As a conservative cutoff, we considered that any funding event announced within one year of the ODD or patent grant date to be “associated with” the designation or grant. We excluded funding rounds in which the amount raised was not publicly disclosed, and we excluded acquisitions from the data analysis. We acknowledge some limitations in our data set. For one, the data does not account for exclusively licensed patents where the company is not listed as an assignee or applicant. For instance, we identified a $70 million funding round associated with a patent licensed from a university to a company; this funding round was nevertheless counted as not associated with an ODD or patent in our data analysis. We also identified a $49.5 million funding round with a press release particularly stressing the importance of an ODD; however, this funding round was announced more than one year after the ODD date, and so it was counted as not associated with an ODD or patent in our data analysis.

Turning to the data, we found that more than half of the companies we evaluated reported funding associated with receipt of an ODD or patent grant. Moreover, such events have a striking impact on the average amount of funding the companies received. In this regard, on average, funding rounds associated with an ODD or patent grant were reported to raise almost three times the dollar amount as compared to funding rounds not associated with such events (see Figure 1). The median funding rounds trended similarly.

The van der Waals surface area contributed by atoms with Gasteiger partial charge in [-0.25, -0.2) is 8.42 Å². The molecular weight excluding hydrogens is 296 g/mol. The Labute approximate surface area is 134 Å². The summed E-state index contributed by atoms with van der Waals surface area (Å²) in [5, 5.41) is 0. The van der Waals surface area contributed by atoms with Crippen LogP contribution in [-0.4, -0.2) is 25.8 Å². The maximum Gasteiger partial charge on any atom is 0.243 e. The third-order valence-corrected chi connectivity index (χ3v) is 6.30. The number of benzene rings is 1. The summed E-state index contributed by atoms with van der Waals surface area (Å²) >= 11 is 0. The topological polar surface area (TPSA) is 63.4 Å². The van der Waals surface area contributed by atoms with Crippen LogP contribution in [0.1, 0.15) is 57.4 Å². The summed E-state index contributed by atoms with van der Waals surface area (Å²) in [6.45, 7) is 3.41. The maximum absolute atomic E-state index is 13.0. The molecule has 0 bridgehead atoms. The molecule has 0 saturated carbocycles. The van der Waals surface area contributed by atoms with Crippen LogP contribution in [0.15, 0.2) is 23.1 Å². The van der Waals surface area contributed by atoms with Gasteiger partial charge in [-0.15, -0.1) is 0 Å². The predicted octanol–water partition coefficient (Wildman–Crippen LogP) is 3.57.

As can be seen by binning the above-mentioned funding rounds by dollar amount, the increased average funding round can be attributed to an upward shift in the relative percentage of high-dollar investments following receipt of an ODD or granted patent (see Figure 2). That is, almost half the funding rounds associated with an ODD or patent grant raised more than $10 million. On the other hand, over 60% of funding rounds not associated with a designation or grant raised $5 million or less.

To parse out the individual impact of ODDs and patent grants, we calculated the average funding rounds associated with: (i) only receiving an ODD (i.e., without an associated patent grant), (ii) only receiving a patent grant (i.e., without an associated ODD), and (iii) receiving both an ODD and a patent grant. As shown in the Figure 3, an ODD was associated with an approximately $6 million bump in average funding rounds as compared to funding rounds without a designation or a patent grant. Obtaining a granted patent—either with or without a concomitant ODD—was associated with an approximately $20 million increase as compared to the same reference.